Ground was broken this week on the first Healthy Harvest community garden and many more could follow throughout the Island as Greenrock uses the project to revive interest in local food production and consumption.
The garden was created on the grounds of The Sunshine League. Greenrock’s aim was to establish a lasting programme aimed at building, planting and maintaining community gardens. “We’re hoping to get the entire Island involved, with emphasis on the younger people because they are the ones who need this skillset so they can be creative with it as they get older,” said Healthy Harvest project director Omari Dill, a sustainable agriculture and edible landscaping consultant. “It’s really about encouraging the sustainable mind frame from the basis of our necessities, which is food, and simultaneously producing community gardens and bringing everybody together.”
Volunteers and prisoners will help man the project the Prison Farm has had its own garden for many years.
“I’m in a unique position where, apart from being director of this initiative, I also teach agriculture at the Prison Farm,” Mr Dill said. “It’s beneficial for them because, as we do our daily labours they are learning. We hold our courses in the garden so by the time they [start gardening] they will know what to do.”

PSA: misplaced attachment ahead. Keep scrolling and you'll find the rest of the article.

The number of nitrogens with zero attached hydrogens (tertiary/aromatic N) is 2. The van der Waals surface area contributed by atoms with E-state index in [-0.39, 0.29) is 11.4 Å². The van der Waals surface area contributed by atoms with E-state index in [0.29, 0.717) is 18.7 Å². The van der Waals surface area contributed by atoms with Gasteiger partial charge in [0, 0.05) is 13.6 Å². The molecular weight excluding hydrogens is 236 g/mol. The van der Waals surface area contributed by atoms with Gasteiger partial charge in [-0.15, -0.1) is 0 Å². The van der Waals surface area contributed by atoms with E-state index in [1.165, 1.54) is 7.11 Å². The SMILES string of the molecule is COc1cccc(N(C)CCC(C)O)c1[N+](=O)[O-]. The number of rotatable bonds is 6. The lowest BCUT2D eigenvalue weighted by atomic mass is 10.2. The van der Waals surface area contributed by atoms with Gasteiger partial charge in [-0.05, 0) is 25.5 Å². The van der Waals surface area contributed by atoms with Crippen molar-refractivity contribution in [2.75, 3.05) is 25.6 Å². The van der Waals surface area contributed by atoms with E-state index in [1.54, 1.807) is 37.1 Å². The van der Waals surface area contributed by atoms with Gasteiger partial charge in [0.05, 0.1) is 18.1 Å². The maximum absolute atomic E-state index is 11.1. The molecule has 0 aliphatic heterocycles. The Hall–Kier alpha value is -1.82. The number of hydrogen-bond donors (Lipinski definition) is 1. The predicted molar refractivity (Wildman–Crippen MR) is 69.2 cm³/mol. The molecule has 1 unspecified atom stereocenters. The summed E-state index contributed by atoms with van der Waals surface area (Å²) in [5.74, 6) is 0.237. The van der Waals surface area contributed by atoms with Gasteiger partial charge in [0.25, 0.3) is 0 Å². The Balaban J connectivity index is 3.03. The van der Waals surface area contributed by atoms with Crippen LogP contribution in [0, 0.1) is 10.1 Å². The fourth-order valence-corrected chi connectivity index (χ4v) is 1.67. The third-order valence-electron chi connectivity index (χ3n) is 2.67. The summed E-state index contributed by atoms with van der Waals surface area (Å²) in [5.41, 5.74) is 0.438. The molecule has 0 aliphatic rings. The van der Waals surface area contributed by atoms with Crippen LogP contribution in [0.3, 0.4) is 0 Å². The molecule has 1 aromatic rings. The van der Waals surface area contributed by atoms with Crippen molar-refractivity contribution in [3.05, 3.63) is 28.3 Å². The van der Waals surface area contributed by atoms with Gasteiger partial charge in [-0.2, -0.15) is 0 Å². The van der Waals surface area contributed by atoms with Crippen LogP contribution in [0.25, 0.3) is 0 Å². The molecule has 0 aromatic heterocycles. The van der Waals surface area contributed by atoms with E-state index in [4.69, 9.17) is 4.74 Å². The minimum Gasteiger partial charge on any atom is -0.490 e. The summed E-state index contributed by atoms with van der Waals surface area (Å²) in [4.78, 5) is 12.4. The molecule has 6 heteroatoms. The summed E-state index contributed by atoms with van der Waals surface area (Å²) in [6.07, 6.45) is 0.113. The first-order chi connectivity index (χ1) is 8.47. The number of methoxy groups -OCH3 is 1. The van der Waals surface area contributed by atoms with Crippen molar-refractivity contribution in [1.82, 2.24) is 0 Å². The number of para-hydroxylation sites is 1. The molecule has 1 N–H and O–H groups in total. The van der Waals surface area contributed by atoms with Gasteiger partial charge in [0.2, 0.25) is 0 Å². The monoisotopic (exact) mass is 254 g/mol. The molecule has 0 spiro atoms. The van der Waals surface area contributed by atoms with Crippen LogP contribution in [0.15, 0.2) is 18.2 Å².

Bermuda’s climate allows for many different fruits and vegetables, he added.
“In Bermuda we have four seasons so we can grow anything, anywhere, all year round,” he stressed. “Our focus is to make sure we have the produce that is relevant to that season.
“The message to get out there which is important to understand is that civilisations, communities, societies and countries were formed around agriculture. The major benefit of growing local is the crop can complete its cycle. When you import, it is picked green, immature, and brought over so that it doesn’t spoil and can then ripen artificially here. It is still lacking a whole pile of nutrients and a good deal of taste.”